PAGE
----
Most Narcissists Get Better With Age, But There Are Exceptions


Stephen Luntz

Stephen has a science degree with a major in physics, an arts degree with majors in English Literature and History and Philosophy of Science and a Graduate Diploma in Science Communication.

Freelance Writer

narcissist walking

Narcissists are more likely to end up in jobs that give them power over others, but the good news is narcissism traits decline between 18 and 41, at least for those who attend top universities. Prazis Images/Shutterstock

For thousands of years, older generations have been complaining about how self-absorbed the younger generations are. Lately, people have taken up the language of psychology to talk of a generation made narcissistic by social media and selfies. It turns out Generation Z do have some of the traits ascribed to them, not because they are so different from their predecessors but because narcissism is common in the late teens.

Although psychologists have increasingly recognized the importance of studying narcissistic personality disorder, and milder but more common versions of the same traits, research has been restricted to single moments in time or only a few years apart. Professor Eunike Wetzel of Germany’s Otto-von-Guericke University has joined with researchers from three American Universities to change that. They analyzed responses from students who had been psychologically assessed as 18-year-olds in their first year at the University of California, Berkeley, and asked the same questions 23 years later.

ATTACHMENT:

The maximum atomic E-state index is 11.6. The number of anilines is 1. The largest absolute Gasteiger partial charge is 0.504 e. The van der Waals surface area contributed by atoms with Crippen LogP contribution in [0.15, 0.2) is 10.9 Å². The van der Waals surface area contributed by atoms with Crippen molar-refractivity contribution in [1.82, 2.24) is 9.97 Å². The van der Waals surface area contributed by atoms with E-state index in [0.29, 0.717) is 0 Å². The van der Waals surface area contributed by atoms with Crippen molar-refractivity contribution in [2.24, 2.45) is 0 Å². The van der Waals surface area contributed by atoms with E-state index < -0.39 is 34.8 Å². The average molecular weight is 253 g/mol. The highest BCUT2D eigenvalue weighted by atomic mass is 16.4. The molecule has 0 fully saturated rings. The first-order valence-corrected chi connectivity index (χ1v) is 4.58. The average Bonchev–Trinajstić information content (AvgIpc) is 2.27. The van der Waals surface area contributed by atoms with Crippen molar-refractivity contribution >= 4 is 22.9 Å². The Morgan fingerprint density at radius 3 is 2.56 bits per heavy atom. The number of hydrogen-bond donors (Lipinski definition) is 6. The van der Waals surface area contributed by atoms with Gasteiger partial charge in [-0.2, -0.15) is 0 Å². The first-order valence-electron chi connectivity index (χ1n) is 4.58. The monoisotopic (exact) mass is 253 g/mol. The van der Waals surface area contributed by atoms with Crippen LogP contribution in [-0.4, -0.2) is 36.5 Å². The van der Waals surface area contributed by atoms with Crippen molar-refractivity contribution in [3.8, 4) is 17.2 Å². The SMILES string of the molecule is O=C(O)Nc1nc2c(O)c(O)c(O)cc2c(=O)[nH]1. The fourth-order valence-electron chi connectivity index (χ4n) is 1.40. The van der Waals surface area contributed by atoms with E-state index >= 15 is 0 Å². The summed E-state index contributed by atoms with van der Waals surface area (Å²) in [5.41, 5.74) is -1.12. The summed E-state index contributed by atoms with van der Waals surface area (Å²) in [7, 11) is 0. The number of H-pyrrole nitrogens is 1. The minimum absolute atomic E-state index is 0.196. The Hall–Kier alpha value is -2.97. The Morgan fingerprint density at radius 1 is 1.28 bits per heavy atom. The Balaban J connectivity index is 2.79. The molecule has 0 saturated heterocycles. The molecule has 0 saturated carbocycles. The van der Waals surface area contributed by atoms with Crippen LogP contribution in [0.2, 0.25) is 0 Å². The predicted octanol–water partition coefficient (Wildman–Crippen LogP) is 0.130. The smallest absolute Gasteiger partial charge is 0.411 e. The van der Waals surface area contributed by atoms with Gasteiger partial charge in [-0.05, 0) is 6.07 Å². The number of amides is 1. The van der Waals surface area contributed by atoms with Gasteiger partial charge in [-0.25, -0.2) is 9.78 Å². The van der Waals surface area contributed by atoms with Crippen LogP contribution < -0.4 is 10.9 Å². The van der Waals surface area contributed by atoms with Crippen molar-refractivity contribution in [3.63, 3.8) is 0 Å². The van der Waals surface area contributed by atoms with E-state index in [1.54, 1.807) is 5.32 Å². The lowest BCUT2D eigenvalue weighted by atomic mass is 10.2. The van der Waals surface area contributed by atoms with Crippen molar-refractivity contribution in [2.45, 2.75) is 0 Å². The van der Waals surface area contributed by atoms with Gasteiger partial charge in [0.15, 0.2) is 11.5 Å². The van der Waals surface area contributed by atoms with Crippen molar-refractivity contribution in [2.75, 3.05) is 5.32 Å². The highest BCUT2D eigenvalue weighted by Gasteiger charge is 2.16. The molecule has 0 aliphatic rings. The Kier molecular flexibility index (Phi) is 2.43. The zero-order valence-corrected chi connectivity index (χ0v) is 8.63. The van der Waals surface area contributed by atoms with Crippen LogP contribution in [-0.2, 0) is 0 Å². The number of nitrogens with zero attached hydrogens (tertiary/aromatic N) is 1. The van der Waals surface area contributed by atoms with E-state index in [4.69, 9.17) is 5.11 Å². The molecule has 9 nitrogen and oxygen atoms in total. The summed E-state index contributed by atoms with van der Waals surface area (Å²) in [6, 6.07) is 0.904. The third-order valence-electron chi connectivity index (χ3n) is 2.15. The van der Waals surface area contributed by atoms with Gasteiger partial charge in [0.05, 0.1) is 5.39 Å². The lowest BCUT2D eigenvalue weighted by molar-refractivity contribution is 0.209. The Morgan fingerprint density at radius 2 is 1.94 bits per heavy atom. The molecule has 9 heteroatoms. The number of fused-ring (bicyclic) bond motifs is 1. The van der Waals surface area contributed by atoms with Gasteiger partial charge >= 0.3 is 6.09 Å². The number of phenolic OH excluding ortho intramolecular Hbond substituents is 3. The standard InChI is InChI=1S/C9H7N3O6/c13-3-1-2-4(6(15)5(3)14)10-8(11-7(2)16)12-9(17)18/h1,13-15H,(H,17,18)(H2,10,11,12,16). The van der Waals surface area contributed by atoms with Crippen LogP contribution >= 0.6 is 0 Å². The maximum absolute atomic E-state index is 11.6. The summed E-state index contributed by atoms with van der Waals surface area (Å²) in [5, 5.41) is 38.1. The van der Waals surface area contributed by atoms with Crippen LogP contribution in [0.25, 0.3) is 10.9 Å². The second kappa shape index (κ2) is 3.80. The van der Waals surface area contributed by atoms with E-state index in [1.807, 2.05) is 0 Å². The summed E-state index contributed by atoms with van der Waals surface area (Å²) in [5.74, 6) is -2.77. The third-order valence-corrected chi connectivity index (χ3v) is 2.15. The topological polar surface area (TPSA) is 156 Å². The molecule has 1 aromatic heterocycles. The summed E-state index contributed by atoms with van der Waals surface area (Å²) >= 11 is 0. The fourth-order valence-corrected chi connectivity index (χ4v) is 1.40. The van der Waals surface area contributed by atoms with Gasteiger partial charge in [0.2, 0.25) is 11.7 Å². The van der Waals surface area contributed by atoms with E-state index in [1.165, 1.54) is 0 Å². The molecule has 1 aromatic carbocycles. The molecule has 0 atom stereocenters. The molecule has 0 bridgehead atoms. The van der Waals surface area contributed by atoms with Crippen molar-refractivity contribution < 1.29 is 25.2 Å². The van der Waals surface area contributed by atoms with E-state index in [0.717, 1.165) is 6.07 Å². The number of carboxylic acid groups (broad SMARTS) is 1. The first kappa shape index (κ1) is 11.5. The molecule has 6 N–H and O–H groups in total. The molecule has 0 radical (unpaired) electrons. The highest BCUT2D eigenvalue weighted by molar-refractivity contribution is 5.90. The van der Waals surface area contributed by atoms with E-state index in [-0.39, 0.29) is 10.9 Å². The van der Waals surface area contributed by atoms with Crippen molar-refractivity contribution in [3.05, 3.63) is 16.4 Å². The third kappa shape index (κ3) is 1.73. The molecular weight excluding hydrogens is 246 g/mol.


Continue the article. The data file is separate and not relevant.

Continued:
More than half the original participants either couldn’t be found or declined to participate in the follow-up, but since Wetzel was interested in their individual changes, rather than group averages, that didn’t matter.

“We focused on participants’ vanity, the belief in their own leadership qualities and their tendency to feel entitled,” Wetzel said in a statement.

Wetzel found that the participants scored lower for all three facets of narcissism at 41 than 18. Only 3 percent went the other way, Wetzel and colleagues report in the Journal of Personality and Social Psychology. Even the more positive aspect of leadership, which some of the authors anticipated would increase with age, declined.

Unsurprisingly, being more than usually narcissistic at 18 had negative consequences. People who initially scored high for vanity were less likely to maintain long-term romantic relationships. Those who were particularly entitled when young had lower life satisfaction and described more negative life events.


Although entitlement had the largest decline of the three traits, the authors struggled to identify life events associated with this healthy trend, let alone any that might be responsible. On the other hand, lasting romantic relationships and having children were associated with greater declines in vanity. People who had suffered particularly more negative life events, however, usually retained more of their initial vanity.

Narcissism as a teenager was associated with holding jobs that involved power over others at 41. Worse still, those holding supervisory positions exhibited smaller declines in narcissistic tendencies than others. Early narcissism was also associated with good health, presumably better news for the individual than those who have to work under them.

However, there was no relationship between narcissism, or any of its components, and salary, job satisfaction, or financial problems, although it must be remembered students from a leading university are not always representative of society as a whole.